DOJ investigates AI tool allegedly biased against families with disabilities
Since 2016, social workers in one Pennsylvania county have relied on an algorithm to help them determine which child welfare calls warrant further investigation. Now, the Justice Department is reportedly investigating the controversial family screening tool over concerns that use of the algorithm could be a violation of the Americans with Disabilities Act by allegedly discriminating against families with disabilities, It was reported by the Associated Pressincluding families with mental health problems.
Three anonymous sources, breaking confidentiality agreements with the Justice Department, confirmed to the AP that civil rights lawyers have filed complaints since last fall and have grown increasingly concerned about alleged biases built into Allegheny County Family Screening Tool. While the full scope of the Justice Department’s alleged investigation is currently unknown, the Civil Rights Division is apparently interested in learning more about how the use of the data-driven tool could potentially harden historic systemic biases against people with disabilities.
The county describes its predictive risk modeling tool as a preferred resource for reducing human error for social workers, who benefit from the algorithm’s rapid analysis of “hundreds of data elements for each person involved in a child abuse allegation.” It includes “data points linked to disabilities in children, parents and other members of local households,” Allegheny County told the AP. These data points contribute to an overall risk score that helps determine whether a child should be removed from their home.
Although the county told the AP that social workers can override the tool’s recommendations and that the algorithm has been updated “several times” to remove disability-related data points, critics worry that the screening tool could still automate discrimination. This is especially troubling because the Pennsylvania algorithm has inspired similar tools used in California and Colorado, the AP reported. Oregon stopped using its family screening tool because of similar concerns that its algorithm could exacerbate racial biases in its child welfare data.
The Justice Department has yet to comment on its alleged interest in the tool, but the AP reported that the department’s scrutiny could potentially turn a moral argument against using child protection algorithms into a legal one.
A University of Minnesota child welfare and disability expert, Traci LaLiberte, told the AP that it is unusual for the Justice Department to get involved in child welfare issues. “It really has to rise to the level of pretty significant concern to dedicate time and get involved,” LaLiberte told the AP.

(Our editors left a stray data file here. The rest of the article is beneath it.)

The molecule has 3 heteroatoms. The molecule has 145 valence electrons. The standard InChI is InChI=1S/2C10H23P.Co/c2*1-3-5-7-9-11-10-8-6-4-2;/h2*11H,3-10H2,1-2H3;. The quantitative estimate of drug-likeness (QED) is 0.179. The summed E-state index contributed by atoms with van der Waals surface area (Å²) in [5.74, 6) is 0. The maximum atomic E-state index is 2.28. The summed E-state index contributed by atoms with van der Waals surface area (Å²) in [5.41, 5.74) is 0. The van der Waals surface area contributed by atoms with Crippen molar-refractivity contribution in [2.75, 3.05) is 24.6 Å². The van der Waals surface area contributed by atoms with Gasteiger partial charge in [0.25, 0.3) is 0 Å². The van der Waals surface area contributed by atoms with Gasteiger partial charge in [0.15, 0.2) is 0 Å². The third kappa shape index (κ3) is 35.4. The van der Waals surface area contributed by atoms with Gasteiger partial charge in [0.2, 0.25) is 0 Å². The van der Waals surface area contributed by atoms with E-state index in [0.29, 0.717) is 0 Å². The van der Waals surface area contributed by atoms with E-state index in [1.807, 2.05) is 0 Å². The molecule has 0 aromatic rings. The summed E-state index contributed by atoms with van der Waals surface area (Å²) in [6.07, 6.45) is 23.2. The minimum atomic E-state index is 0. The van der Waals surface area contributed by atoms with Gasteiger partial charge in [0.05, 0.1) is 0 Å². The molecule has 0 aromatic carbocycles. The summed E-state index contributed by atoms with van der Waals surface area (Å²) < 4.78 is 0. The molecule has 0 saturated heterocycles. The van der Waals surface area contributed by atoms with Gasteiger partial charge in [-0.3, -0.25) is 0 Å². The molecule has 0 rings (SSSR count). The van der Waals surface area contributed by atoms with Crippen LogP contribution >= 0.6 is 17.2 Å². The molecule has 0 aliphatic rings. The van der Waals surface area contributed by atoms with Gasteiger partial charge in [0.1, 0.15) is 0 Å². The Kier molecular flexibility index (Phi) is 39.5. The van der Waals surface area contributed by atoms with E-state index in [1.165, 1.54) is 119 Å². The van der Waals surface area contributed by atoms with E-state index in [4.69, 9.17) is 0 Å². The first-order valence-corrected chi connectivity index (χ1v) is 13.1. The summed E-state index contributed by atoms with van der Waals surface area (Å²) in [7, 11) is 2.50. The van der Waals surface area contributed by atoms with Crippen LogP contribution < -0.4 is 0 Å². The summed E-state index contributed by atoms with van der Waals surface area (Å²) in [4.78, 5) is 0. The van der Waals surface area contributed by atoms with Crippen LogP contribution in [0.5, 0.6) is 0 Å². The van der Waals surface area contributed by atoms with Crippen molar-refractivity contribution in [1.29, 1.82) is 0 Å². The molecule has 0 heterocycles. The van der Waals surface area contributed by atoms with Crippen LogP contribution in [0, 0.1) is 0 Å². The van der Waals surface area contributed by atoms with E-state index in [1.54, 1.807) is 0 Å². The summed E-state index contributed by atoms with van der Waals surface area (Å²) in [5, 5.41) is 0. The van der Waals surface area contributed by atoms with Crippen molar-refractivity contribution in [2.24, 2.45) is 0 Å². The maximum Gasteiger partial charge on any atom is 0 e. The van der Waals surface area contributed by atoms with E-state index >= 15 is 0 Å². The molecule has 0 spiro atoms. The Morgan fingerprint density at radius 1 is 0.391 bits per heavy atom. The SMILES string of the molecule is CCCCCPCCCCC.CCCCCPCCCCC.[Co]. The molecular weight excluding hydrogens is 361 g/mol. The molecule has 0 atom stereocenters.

Ars could not immediately reach developers of the algorithm or the Allegheny County Department of Human Services for comment, but a county spokesman, Mark Bertolet, told the AP that the agency was not aware of the Justice Department’s interest in its screening tool.
Problems in predicting child maltreatment
On its website, Allegheny County said the family screening tool was developed in 2016 to “enhance our decision-making process for child welfare call screening with the singular goal of improving child safety.” That year, the county reported that before using the algorithm, human error led child protective services to investigate 48 percent of the lowest-risk cases while overlooking 27 percent of the highest-risk cases. ONE 2016 external ethics review supported the county’s use of the algorithm as an “inevitably imperfect” but comparatively more accurate and more transparent method of assessing risk, rather than relying on clinical judgment alone.
“We reasoned that by using technology to collect and weigh all available relevant information, we could improve the basis for these critical decisions and reduce variability in staff decision-making,” the county said on its website, pledging to continue refining the model as more analysis of the tool was carried out.
Although the county told the AP that risk scores alone never trigger investigations, the county’s website still says that “when the score is at the highest level, reaching the ‘mandatory screen in’ threshold, the allegations in a call must be investigated.” Because disability-related data points contribute to this score, critics suggest that families with disabilities are more likely to be targeted for surveys.
The same year the family screening tool was introduced, the Christopher & Dana Reeve Foundation and the National Council on Disability found. published a toolkit to help parents with disabilities know their rights when fighting in the courts for child welfare.
“For many of the 4.1 million parents with disabilities in the United States, the courts have decided that they are not good parents simply because they have a disability,” the organization wrote in the toolkit’s introduction. “In fact, as of 2016, 35 states still said that if you had a disability, you could lose your right to be a parent, even if you didn’t hurt or ignore your child.”
Allegheny County told the AP that “it should come as no surprise that parents with disabilities … may also need additional supports and services.” Neither the county’s ethical analysis nor its FAQ directly discusses how the tool could however disadvantage these families.
Ars could not reach LaLiberte for further comment, but she told the AP that her research has also shown that parents with disabilities are already disproportionately targeted by child welfare agencies. She suggested that incorporating disability-related data points into the algorithm is apparently inappropriate because it leads social workers to consider “characteristics that people cannot change,” rather than solely assessing problematic behaviors.